Singapore: Singapore is telling doctors to be more vigilant against dengue fever as the mosquito-borne disease surges this year. More than 9,000 cases and two deaths since January have been reported.

The illnesses counted so far in 2013 are already twice the total for all of last year.

Singapore's Health Ministry said in a statement that it has alerted clinics where dengue cases have spiked and has advised all medical practitioners about the early diagnosis and close monitoring of patients.

Dengue fever, spread by the Aedes aegypti mosquito, is common in Asia and Latin America. Symptoms include high fever, joint pains and nausea, but in severe cases, it can lead to internal bleeding, liver enlargement, circulatory shutdown and death.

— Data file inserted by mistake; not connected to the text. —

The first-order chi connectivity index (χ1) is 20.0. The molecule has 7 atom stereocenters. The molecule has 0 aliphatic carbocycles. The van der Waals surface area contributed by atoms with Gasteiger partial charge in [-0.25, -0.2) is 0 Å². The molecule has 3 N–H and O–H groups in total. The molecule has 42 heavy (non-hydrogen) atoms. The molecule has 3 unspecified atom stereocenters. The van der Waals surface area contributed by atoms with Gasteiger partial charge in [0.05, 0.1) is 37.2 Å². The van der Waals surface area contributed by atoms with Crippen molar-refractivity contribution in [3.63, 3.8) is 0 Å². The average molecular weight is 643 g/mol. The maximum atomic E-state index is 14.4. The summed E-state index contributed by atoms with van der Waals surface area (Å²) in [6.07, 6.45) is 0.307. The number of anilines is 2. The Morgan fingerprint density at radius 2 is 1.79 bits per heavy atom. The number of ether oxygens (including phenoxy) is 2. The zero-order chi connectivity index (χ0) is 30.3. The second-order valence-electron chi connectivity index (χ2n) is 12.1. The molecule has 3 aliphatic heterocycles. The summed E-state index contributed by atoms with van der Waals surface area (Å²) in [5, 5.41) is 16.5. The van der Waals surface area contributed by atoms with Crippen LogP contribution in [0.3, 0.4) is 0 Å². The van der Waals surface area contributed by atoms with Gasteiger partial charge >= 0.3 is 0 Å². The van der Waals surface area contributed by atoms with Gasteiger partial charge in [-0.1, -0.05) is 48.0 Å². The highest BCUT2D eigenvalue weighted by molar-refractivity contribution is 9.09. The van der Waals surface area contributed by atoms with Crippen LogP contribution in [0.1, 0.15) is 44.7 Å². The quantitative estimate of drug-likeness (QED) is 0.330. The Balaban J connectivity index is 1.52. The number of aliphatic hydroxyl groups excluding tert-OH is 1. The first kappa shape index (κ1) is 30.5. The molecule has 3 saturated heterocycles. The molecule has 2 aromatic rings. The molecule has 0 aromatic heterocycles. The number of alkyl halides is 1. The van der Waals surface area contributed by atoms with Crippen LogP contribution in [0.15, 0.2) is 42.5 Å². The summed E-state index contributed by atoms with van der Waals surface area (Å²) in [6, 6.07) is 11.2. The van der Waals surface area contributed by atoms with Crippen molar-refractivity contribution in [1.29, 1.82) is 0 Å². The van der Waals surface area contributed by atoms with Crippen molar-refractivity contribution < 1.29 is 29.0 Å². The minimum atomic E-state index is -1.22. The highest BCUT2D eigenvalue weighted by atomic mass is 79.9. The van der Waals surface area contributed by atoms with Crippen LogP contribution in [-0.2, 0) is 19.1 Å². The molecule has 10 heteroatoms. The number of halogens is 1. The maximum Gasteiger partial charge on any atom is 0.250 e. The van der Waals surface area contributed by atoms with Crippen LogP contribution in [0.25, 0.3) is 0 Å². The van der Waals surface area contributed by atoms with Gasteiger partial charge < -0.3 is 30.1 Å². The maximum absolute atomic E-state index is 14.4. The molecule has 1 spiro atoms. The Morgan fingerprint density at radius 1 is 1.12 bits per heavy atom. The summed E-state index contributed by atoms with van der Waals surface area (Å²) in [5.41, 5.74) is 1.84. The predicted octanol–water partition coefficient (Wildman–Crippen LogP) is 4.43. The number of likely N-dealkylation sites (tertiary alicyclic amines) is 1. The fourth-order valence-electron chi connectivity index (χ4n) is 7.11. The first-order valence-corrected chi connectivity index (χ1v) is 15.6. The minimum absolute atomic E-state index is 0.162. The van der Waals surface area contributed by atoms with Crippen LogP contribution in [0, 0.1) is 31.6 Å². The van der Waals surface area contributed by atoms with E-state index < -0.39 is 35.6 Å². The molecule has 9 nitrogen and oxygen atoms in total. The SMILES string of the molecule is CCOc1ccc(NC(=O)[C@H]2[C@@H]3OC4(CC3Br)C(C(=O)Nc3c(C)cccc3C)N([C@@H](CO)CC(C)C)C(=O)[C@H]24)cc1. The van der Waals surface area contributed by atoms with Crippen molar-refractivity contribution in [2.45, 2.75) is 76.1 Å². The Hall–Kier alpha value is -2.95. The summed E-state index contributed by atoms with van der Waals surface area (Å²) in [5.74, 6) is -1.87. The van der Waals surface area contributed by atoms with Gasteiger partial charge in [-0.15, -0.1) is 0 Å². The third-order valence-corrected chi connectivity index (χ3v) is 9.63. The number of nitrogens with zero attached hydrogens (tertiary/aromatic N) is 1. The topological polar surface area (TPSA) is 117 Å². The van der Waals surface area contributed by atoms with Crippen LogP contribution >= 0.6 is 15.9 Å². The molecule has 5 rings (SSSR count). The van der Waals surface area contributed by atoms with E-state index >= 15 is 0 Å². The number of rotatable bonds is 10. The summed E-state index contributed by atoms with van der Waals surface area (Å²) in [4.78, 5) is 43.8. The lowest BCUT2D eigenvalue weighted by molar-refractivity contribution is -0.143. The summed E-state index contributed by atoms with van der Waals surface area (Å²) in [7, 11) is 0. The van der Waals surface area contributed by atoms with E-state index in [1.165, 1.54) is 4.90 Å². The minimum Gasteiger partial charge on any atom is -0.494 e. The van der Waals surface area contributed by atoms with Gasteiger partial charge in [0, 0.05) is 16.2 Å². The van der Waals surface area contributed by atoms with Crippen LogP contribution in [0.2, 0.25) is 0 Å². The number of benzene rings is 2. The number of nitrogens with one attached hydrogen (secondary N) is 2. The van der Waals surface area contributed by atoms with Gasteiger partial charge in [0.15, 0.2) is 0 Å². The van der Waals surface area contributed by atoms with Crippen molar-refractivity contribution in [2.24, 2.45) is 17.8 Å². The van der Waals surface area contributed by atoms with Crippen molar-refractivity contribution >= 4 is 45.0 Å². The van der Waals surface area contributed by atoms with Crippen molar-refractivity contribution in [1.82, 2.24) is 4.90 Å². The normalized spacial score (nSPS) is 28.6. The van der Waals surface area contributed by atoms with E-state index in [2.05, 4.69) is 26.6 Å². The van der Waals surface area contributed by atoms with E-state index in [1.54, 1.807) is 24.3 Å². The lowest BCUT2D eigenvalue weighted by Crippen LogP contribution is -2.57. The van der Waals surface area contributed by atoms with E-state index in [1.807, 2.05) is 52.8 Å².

Authorities say they're taking other measures such as increasing insecticide fumigation and sending officers to inspect locations where mosquitoes might breed. Public awareness campaigns are also being planned, including an online reality show focusing on environmental officers on anti-dengue patrols.

Singapore imposes tough penalties on residents whose homes are found to be mosquito breeding areas. Offenders can be fined and jailed three months. Singapore's worst dengue outbreak in recent years was in 2005, when nearly 14,000 cases and 25 deaths were reported.

(Agencies)

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